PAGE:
A few weeks ago in a non-publicized affair it was announced that Josesito “Riverside Rocky” Lopez will meet former welterweight champion Andre Berto in a main event on March 13. The place has not been determined as of yet but Spike TV will televise the event.
A tremendous re-shuffling of cards has taken place in the world of boxing in 2015 that will include several new major boxing promotion companies and a lot more television for the sport. We’re talking a lot.
Not since the 1980s has boxing been viewed on a regular basis on free television but that’s what fans will see beginning in March. NBC has signed a contract with Al Haymon and his army of 150-plus fighters to air more than 20 fight cards this year.
NBC will air Robert “The Ghost” Guerrero facing hard-hitting undefeated Keith “One Time” Thurman in a welterweight showdown and Adrien “The Problem” Broner meets West Covina’s head crushing John Molina in a junior welterweight clash. Both are slated to take place March 7, at the MGM Grand in Las Vegas. NBC will air the major fights free with a 5:30 p.m. start time.
Back in the 1980s CBS, ABC and NBC regularly showed major fights. Slowly boxing cards disappeared on regular television while stars such as Boom Boom Mancini, Sugar Ray Leonard, Roberto Duran and Muhammad Ali ended their careers.
New boxing promotion companies have emerged and with most of the major television slots already aligned with Top Rank and Golden Boy Promotions, they needed new venues for their fighters. Hip hop’s Jay Z decided to buy out Gary Shaw Productions, including his television dates, and now has Showtime slots for his promotion company Roc Nation. He recently signed Andre Ward, who works for and with HBO currently.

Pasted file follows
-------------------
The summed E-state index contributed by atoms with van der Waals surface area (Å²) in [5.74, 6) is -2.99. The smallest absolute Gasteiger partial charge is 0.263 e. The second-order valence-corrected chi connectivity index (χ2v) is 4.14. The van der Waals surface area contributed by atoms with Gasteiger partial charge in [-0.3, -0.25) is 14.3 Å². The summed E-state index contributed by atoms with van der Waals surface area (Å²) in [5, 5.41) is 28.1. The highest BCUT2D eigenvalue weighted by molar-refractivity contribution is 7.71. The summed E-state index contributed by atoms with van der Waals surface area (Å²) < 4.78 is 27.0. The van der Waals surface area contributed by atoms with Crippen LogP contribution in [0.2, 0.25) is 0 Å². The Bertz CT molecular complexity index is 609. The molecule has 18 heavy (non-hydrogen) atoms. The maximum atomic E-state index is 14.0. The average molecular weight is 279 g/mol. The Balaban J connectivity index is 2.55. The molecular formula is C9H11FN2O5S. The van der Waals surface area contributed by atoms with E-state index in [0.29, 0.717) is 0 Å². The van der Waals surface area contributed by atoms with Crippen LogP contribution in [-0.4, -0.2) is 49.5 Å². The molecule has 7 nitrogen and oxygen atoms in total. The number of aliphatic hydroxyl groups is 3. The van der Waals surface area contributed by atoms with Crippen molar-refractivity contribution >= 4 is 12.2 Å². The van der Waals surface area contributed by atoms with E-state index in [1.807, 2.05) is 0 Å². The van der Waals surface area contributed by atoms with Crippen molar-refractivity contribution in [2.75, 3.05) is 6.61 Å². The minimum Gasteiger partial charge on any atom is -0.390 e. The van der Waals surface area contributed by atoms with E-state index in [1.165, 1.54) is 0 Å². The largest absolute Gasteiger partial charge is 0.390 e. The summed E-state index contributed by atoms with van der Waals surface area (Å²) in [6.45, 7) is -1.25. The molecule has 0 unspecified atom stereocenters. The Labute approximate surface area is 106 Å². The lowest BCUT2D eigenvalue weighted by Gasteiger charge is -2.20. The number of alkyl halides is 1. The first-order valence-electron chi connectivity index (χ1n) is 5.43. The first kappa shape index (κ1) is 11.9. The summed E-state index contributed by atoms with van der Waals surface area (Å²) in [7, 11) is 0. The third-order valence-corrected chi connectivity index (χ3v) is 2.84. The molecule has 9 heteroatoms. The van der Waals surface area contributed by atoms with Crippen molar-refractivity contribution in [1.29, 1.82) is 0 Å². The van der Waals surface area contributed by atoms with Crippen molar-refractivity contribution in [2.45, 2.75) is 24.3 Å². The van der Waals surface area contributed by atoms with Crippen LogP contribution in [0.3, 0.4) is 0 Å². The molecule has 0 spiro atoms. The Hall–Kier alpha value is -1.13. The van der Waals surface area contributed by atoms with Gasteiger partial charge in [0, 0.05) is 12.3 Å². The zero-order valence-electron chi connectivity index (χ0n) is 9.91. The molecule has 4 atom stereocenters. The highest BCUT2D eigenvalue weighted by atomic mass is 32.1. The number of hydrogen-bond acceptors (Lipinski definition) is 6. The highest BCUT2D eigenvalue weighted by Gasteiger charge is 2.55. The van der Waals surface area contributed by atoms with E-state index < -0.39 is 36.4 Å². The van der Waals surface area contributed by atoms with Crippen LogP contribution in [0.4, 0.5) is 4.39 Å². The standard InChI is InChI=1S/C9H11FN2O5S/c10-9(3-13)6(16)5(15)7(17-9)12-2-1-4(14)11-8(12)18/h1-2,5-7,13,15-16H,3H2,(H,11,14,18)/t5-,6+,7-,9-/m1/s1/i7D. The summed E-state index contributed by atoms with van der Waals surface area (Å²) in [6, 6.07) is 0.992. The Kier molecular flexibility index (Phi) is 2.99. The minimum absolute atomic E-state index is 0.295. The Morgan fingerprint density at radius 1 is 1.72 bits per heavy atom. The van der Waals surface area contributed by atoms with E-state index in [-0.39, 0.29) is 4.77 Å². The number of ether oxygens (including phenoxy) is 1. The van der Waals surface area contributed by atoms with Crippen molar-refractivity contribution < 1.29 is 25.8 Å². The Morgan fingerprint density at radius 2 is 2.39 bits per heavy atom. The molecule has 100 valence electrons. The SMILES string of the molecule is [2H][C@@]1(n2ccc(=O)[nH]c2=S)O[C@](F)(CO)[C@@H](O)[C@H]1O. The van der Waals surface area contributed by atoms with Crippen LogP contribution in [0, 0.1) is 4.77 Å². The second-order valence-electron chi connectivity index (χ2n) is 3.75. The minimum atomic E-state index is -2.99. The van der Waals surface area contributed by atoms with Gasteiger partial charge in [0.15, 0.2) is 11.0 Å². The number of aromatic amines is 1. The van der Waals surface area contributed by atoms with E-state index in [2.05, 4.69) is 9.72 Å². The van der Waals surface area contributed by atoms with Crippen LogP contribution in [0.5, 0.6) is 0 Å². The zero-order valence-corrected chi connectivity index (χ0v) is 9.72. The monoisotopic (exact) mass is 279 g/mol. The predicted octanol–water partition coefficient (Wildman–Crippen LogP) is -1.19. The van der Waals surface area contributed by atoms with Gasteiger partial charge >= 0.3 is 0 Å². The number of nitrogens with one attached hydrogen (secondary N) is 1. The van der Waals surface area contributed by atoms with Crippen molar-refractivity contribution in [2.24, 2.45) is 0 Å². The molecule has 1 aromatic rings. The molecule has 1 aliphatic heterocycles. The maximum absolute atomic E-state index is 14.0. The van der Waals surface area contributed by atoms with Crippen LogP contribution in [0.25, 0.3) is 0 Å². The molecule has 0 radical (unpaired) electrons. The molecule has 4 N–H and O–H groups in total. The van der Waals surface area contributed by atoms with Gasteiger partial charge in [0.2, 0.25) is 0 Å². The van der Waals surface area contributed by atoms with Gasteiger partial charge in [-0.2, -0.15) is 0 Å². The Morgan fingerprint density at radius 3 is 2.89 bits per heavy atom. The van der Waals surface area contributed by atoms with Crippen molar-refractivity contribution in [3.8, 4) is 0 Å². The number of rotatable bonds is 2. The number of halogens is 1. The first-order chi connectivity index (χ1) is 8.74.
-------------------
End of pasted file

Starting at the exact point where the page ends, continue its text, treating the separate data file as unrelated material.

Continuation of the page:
Haymon, who has Riverside fighters Chris Arreola and Josesito Lopez among his army, negotiated a deal to have 20 televised shows on NBC and nearly a dozen more on NBC Sports Network, a smaller cable station. That’s roughly more than 30 televised fight cards over the year. He needs them for his army of fighters. Haymon is an advisor and does not have a promoter’s license and recently unveiled his company Premier Boxing. He has a working agreement with Goossen Promotions and some others.
A few weeks ago it was announced that many of Haymon’s fighters who worked under the Golden Boy banner would be leaving the Los Angeles-based promotion company. Those connected to Haymon that remain under Oscar De La Hoya’s umbrella are Paul Malignaggi, Amir Khan, Lucas Matthysse, and Leo Santa Cruz, who was victorious in Las Vegas a few weeks ago. On that same card Deontay Wilder captured the WBC heavyweight world title and fulfilled his last fight under Golden Boy Promotions.
De La Hoya’s company finally settled a dispute with former CEO Richard Schaefer who departed Golden Boy Promotions, though still under contract. Schaefer supposedly bought out his contract that extends until 2018 for a reported $50 million. He cannot work in boxing until 2016, according to some sources.
Still, with Golden Boy Promotions having television dates with Showtime, HBO and Fox Sports networks, they remain one of the powerhouse companies in the sport. Top Rank also has ties with HBO and UniMas, so they both remain prominent in boxing.
What this all means is that boxing will be televised quite a bit in 2015 and beyond. It’s the most ever this country has devoted to boxing.
Haymon’s company Premier Boxing has a large list of boxers to mix and match from within, but will there be inter-promotional battles, such as fights between Tim Bradley and Shawn Porter or Kell Brook versus Brandon Rios?
That remains to be seen.
Recent actions seem to indicate that a civil war exists between Haymon and Top Rank’s Bob Arum. That could end suddenly but as of how it stands now, don’t expect them to be chums.
However, boxing fans can applaud what’s coming for the rest of the year. The sweet science will be displayed to a national audience almost every week of the year. It’s like landing a three-punch combination and that’s a beautiful thing.
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